US surgeons have performed the first ever bilateral hand transplant on a child, successfully transplanting two donor hands and forearms onto an eight-year-old boy.
Doctors at the Children’s Hospital of Philadelphia said the surgery, which took place earlier this month, is a breakthrough that will open the door to an expanded use of transplant surgery for children.
Dr L. Scott Levin led the 11-hour operation at The Children’s Hospital of Philadelphia, which involved 40 doctors, nurses and specialists.
“It’s a huge step in the world of transplantation in paediatric surgery, in this relatively new field called vascularized composite allotransplant, which is the transplant of hands and in other cases faces,” he said.
“And it’s a huge step forward in the movement of reconstructive surgery and now what we call restorative surgery.”
Unveiling the results of the surgery this week, the patient Zion Harvey greeted the media with his forearms still heavily bandaged, but smiling and waving his new hands.
He demonstrated his still-delicate grip for the cameras and described waking up with new hands as “weird at first, but then good”.
The medical teams used steel plates and screws to attach the old bones to the new before painstakingly connecting Zion’s arteries, veins, muscles, tendons and nerves to donor hands.
The Baltimore boy lost both his hands and feet due to an infectious disease when he was two-years-old.
He had already received a successful kidney transplant, donated by his mother. The drugs he was receiving to help his body accept the kidney made him a prime candidate for the hand transplant.
But Zion said he wouldn’t have been upset if the surgery hadn’t of worked.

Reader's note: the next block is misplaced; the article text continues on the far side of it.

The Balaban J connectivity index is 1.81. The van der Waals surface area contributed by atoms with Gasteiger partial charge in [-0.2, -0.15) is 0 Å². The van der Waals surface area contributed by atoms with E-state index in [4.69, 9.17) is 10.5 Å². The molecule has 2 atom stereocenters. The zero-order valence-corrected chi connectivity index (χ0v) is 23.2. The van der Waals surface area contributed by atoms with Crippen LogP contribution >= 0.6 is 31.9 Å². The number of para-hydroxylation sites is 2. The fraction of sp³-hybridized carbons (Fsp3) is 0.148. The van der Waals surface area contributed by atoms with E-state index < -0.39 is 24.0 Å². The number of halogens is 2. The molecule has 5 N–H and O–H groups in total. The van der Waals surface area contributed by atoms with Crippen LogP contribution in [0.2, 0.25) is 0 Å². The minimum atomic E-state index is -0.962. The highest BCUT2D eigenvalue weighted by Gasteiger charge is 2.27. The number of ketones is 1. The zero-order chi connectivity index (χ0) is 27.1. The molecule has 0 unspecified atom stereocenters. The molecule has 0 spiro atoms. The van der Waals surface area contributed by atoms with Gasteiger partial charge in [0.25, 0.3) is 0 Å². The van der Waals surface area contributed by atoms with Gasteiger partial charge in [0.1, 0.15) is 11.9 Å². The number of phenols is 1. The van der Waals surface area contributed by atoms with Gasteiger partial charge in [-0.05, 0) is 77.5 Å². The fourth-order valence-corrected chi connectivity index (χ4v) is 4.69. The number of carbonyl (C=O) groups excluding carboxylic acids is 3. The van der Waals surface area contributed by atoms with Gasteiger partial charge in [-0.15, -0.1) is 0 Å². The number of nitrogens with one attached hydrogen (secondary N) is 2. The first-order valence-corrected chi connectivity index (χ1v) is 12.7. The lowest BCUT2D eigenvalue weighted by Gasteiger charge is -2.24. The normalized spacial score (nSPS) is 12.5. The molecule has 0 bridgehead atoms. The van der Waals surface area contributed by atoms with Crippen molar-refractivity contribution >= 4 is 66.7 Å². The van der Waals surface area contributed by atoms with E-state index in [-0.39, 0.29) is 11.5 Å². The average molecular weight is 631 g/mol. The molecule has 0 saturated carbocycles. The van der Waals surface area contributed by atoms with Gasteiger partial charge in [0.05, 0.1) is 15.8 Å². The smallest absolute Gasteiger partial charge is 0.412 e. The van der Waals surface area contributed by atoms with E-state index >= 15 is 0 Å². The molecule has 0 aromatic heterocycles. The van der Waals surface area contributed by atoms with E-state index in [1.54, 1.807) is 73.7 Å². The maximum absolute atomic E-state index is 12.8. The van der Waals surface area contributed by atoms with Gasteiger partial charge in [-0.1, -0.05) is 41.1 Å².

“It wouldn’t matter to me because I have supporting family, supporting cousins, supporting grandparents,” he said.
“So if it didn’t go well I would have my family to go back on.”
The first hand transplant was performed in France in 1998, and the first such transplant in the United States was completed a year later.
Multiple limb transplants have been successfully performed on adults, but the same operation on child-sized blood vessels, tissue and nerves is a much more complex procedure.
Zion’s mother Pattie Ray said the surgery was her son’s decision.
“I was the mother and I had the role of meeting with these guys and going over all of the risk and all of the possibilities,” she said.
“And after checking it, it was no more of a risk than a kidney transplant. So I felt like I was willing to take that risk for him if he wanted it.”
Doctors have deemed the operation a success, but it may take up to eight months for the nerves in Zion’s new fingers to regenerate and allow him proper use of his hands.
He currently has physical therapy several times a day, and will have to take immuno-suppressant medication for life to stop his body from rejecting his new hands.
But Zion says he’s determined to reach his dreams of one day throwing a football.